If Mikio Sakabe’s last Tokyo Fashion Week collection was a dissection of gender roles in fashion, then this time his discussion had moved on to perhaps the biggest taboo in Japanese popular culture today, the fetishization of youth. His young, muscular and oiled models pounded the catwalk, every inch the image admired by female j-pop fans, but rendered emasculated through pastel night gowns and boxer shorts embroidered with this year’s key Harajuku street fashion trend – cats. It was a comment on both women’s desire to stay in ever younger gender roles, but also the men who want to escape to that same kawaii world far away from the adult one forced upon them, indeed, a grown-up looking trench coat made an appearance, but made out of PVC as if it were cosplay of an adult. There was also an extent to which Mikio was drawing attention to just how young the image aspired to is is Japanese fashion, the pastels and sheer fabrics we associate with the likes of Nadia and the Ura-Hara streets is virtually that of an infant, and by putting this image on men and even going so far as to include items that looked almost like diapers, he drew attention to just how uncomfortable a reality that is. The tension between that and the young virile men made for a very provocative show that is almost certainly going to be the talking point of Tokyo Fashion Week for months to come.
If you looked at some looks in isolation you might be tempted to think that this was a positive account of Japan’s on-going cultural infantilism, no, the show may have included pristine, pastel dresses featuring the text “Broadway” (a reference to Nakano Broadway – the hub of otaku subculture in west Tokyo), but by the end this series of Broadway items were ripped to shreds, the dream of hope in the 80s reduced to tatters in the 2000s. High school girl inspired tailoring once again turned up on the catwalk in surprisingly wearable variations and colourways, but also more masculine jackets, but still rendered in pastels as if to deny the coming of age connotations and adult identity. Sakura flowers too played a big role, an obvious symbol for fleeting youth, but also a fundamentally female image, here reclaimed by men in a state of eternal youth.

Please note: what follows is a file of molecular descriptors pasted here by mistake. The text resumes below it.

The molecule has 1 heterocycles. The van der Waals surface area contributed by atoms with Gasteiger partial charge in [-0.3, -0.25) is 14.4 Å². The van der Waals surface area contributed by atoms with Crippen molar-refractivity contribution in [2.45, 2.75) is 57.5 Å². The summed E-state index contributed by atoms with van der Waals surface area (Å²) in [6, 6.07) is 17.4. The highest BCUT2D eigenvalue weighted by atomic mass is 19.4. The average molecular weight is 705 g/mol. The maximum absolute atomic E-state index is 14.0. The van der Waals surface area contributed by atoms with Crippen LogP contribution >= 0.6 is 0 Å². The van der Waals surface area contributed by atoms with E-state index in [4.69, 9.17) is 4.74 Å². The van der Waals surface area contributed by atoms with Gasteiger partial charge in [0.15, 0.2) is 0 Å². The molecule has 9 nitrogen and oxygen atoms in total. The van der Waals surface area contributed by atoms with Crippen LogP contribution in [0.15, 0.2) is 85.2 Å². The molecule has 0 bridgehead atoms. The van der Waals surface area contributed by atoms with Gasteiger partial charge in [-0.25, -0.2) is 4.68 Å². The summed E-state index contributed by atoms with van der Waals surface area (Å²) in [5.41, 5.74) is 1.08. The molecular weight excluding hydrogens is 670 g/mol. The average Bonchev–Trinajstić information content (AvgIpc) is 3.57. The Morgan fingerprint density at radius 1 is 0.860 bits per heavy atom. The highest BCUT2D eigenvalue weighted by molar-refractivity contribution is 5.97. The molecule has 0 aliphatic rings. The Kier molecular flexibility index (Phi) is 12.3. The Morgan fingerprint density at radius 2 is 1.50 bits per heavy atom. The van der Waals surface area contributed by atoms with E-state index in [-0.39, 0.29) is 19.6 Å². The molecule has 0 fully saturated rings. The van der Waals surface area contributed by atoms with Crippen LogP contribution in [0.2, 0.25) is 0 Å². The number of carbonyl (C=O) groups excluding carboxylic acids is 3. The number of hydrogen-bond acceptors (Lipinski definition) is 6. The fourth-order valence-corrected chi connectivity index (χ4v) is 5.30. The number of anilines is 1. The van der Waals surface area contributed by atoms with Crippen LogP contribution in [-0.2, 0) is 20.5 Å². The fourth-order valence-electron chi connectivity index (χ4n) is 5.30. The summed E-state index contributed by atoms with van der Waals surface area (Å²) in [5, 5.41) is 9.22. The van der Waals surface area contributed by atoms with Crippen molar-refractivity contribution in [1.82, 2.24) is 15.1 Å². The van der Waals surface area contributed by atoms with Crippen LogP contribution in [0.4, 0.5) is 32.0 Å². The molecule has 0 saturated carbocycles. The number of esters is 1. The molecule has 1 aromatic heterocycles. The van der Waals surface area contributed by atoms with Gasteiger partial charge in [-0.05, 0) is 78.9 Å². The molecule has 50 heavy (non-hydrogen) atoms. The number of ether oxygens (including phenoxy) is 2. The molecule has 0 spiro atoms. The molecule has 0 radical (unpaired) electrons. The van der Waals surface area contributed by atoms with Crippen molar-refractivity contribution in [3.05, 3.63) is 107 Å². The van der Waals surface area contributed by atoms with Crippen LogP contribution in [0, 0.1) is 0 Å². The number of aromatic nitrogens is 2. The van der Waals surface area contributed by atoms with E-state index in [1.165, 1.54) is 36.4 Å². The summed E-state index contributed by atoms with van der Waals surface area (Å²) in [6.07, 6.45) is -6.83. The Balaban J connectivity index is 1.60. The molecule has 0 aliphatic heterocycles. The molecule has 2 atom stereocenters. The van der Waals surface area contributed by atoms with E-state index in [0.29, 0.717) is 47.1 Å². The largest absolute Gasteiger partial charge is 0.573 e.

The key styling point was these boyish boxers coupled with the sheer layers as below:
The curious combination of the masculine and feminine is one well explored in Japanese otaku culture in products aimed at both genders in very different ways. This is not the androgyny of men admired by fujoshi, but a co-existing masculine and feminine, a new gender in and of itself.
On a practical note there were a huge number of items with hit written all over them, and I don’t doubt that women will end up buying this collection as well.
The symbol of the crucifixion has always played a large part in Mikio Sakabe’s work, here it re-emerges through the idea of living and dying young.
The first of the Broadway items.
The tailoring has always been Mikio’s commercial strong point, and his elegant layers were looking like the most wearable way to take this provocative message to the street.
The PVC cosplay jacket.
The sakura petals looking as wilted as the model.
The dreams of otaku culture in the 80s come to nothing and retreating from there back to youth.
The petals blooming.
The show climaxed with some easy wearable pieces, that no doubt we will start spotting all over the city in due course.
The jumpers are always a personal highlight, this variant leaves the anime imagery behind from the last two seasons and settles for that of cute culture for young girls.
The final look concluded the crucifixion motif with an image of the Madonna and child obscured by golden blossom – a reflection of the idealized purity of youth that pervades fashion and indeed all aspects of Japanese pop culture.